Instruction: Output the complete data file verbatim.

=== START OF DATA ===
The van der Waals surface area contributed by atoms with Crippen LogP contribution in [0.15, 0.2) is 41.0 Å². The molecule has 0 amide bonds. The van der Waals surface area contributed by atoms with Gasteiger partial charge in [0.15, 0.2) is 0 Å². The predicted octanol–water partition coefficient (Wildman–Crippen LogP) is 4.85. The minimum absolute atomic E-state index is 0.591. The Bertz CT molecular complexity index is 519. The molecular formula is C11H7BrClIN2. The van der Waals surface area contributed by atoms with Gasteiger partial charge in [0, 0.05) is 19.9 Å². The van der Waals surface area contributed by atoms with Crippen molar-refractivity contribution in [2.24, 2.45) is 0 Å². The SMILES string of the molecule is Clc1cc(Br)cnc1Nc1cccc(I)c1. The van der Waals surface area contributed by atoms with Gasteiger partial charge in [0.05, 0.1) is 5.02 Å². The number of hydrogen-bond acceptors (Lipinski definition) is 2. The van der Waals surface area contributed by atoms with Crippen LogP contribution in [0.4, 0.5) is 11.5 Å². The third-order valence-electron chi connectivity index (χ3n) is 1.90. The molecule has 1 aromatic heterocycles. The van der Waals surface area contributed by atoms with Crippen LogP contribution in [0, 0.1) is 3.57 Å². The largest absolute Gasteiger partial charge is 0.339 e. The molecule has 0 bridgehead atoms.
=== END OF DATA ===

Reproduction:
The van der Waals surface area contributed by atoms with Crippen LogP contribution in [0.15, 0.2) is 41.0 Å². The molecule has 0 amide bonds. The van der Waals surface area contributed by atoms with Gasteiger partial charge in [0.15, 0.2) is 0 Å². The predicted octanol–water partition coefficient (Wildman–Crippen LogP) is 4.85. The minimum absolute atomic E-state index is 0.591. The Bertz CT molecular complexity index is 519. The molecular formula is C11H7BrClIN2. The van der Waals surface area contributed by atoms with Gasteiger partial charge in [0, 0.05) is 19.9 Å². The van der Waals surface area contributed by atoms with Crippen molar-refractivity contribution in [2.24, 2.45) is 0 Å². The SMILES string of the molecule is Clc1cc(Br)cnc1Nc1cccc(I)c1. The van der Waals surface area contributed by atoms with Gasteiger partial charge in [0.05, 0.1) is 5.02 Å². The number of hydrogen-bond acceptors (Lipinski definition) is 2. The van der Waals surface area contributed by atoms with Crippen LogP contribution in [0.4, 0.5) is 11.5 Å². The third-order valence-electron chi connectivity index (χ3n) is 1.90. The molecule has 1 aromatic heterocycles. The van der Waals surface area contributed by atoms with Crippen LogP contribution in [0, 0.1) is 3.57 Å². The largest absolute Gasteiger partial charge is 0.339 e. The molecule has 0 bridgehead atoms.